For immediate release
Labour Behind the Label
8 March, 2016
New Research Uncovers Hidden Women Who Stitch Our Shoes
A new report, ‘Stitching Our Shoes’, launched today, on International Womens Day, by campaigning groups Labour Behind the Label and Homeworkers Worldwide, uncovers the reality of exploitation in the supply chains of many leather shoes sold on our high streets. The UK is one of the largest footwear markets in the world, with each person in the UK buying, on average, five pairs of shoes per year. New research has found that homeworkers, an invisible workforce of women earning poverty wages in precarious employment, form a key part of the leather shoe supply chain.
There are thousands of women homeworkers in the Indian leather shoe sector alone. These women, often married with young children or elderly parents to look after, mainly stitch the uppers of shoes, one of the most back-breaking and labour-intensive parts of production.
In Ambur, Tamil Nadu, India, homeworkers typically earn less than 10 pence for each pair of leather uppers they hand-stitch, which are sometimes sold by British brands for over £100 per pair. This is well under a minimum wage, let alone a living wage. With no health insurance or benefits afforded to their factory counterparts, this pay does not allow for the medical attention necessary to deal with regular health complaints such as skin rashes from the chemicals used in leather tanning, numbness in the hands, back pain and eye strain.
“We have nothing. That’s why we know this is employer exploitation. We have no other way. That’s why we are involved in this work” Shanti, a homeworker from Tamil Nadu region in India.
These are invisible workers, employed directly by factory middlemen without contracts or any legal or social protection. They provide both the low-cost labour and the flexibility that is so sought after by UK shoe brands.
“Today we may earn 50 rupees but there is no guarantee that we will have an income tomorrow. Those who work in the company have some guarantee for work but we don’t. There is no job security” Sumitra, a shoe homeworker earning 7 pence per pair of leather shoe uppers she stitches.
Many brands themselves deny knowledge of homeworkers in their supply chain
and tracing the origin of a pair of shoes back to the workers who made them is virtually impossible due to complex global supply chains and a near-total lack of transparency in the industry.
“Homeworkers provide extremely cheap and flexible labour which suits shoe brands looking to maximise their profits, but is nothing short of exploitation. We need transparency in the industry to ensure the rights of homeworkers are respected and they are paid a living wage. Brands need to recognise homeworkers as part of their supply chains and publish their social audits and due diligence efforts, particularly in regards to treatment of homeworkers, instead of denying all knowledge or responsibility” said Ilana Winterstein, Communications Director for Labour Behind the Label.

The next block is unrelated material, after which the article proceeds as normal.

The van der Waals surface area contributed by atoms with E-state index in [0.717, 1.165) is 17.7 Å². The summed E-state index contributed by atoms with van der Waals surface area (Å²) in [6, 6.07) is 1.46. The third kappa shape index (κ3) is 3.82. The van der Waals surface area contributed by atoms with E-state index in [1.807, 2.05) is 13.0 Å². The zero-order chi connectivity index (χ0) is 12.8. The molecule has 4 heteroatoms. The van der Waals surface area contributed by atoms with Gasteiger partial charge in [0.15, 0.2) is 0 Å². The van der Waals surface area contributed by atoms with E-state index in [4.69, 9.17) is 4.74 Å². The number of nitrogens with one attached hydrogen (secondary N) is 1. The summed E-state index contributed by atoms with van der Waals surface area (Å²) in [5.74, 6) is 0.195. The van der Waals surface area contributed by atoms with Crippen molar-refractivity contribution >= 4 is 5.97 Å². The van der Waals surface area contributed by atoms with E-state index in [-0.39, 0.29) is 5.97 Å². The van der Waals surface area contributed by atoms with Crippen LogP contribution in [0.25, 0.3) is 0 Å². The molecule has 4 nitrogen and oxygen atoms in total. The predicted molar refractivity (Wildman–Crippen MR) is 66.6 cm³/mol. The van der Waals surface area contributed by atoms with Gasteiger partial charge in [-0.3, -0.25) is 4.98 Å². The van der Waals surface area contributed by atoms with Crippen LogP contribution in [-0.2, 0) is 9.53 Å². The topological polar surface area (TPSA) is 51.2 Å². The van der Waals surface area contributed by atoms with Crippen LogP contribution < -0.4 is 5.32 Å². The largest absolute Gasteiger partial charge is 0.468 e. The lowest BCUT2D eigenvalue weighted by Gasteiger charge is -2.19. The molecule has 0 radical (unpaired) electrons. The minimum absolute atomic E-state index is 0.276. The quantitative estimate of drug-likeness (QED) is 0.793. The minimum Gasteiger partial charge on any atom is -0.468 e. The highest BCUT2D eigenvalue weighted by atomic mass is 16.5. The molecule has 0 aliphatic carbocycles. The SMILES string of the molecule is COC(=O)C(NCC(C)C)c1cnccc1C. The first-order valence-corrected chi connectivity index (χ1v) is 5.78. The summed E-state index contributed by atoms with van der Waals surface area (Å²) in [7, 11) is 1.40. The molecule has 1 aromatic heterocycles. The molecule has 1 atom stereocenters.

‘Stitching Our Shoes’ report is available to download here: https://labourbehindthelabel.org/report-stitching-our-shoes/
Ilana Winterstein, Labour Behind the Label
Tel: 0117 941 5844
Jane Tate, Homeworkers Worldwide
Tel: 0113 320 3214/ 07960214332
1. ‘Stitching Our Shoes’ report is available to download here: https://labourbehindthelabel.org/report-stitching-our-shoes/
2. Labour Behind the Label campaigns for garment workers’ rights worldwide. Labour Behind the Label represent the Clean Clothes Campaign (CCC) in the UK. The CCC works to improve conditions and support the empowerment of workers in the global garment industry. The CCC has national campaigns in 15 European countries with a network of 250 organisations worldwide.
3. Homeworkers Worldwide is a UK based NGO which works to supports
homeworkers around the world in their struggle for rights and recognition. HWW
support grassroots organising with homeworkers, campaigns for companies
to improve conditions for homeworkers in their supply chains and lobbies for
strengthened regulation to better protect homeworkers.
4. Change Your Shoes is a partnership of 15 European and 3 Asian organisations. We believe that workers in the shoe supply chain have a right to a living wage and to safe working conditions, and that consumers have a right to safe products and transparency in the production of their shoes.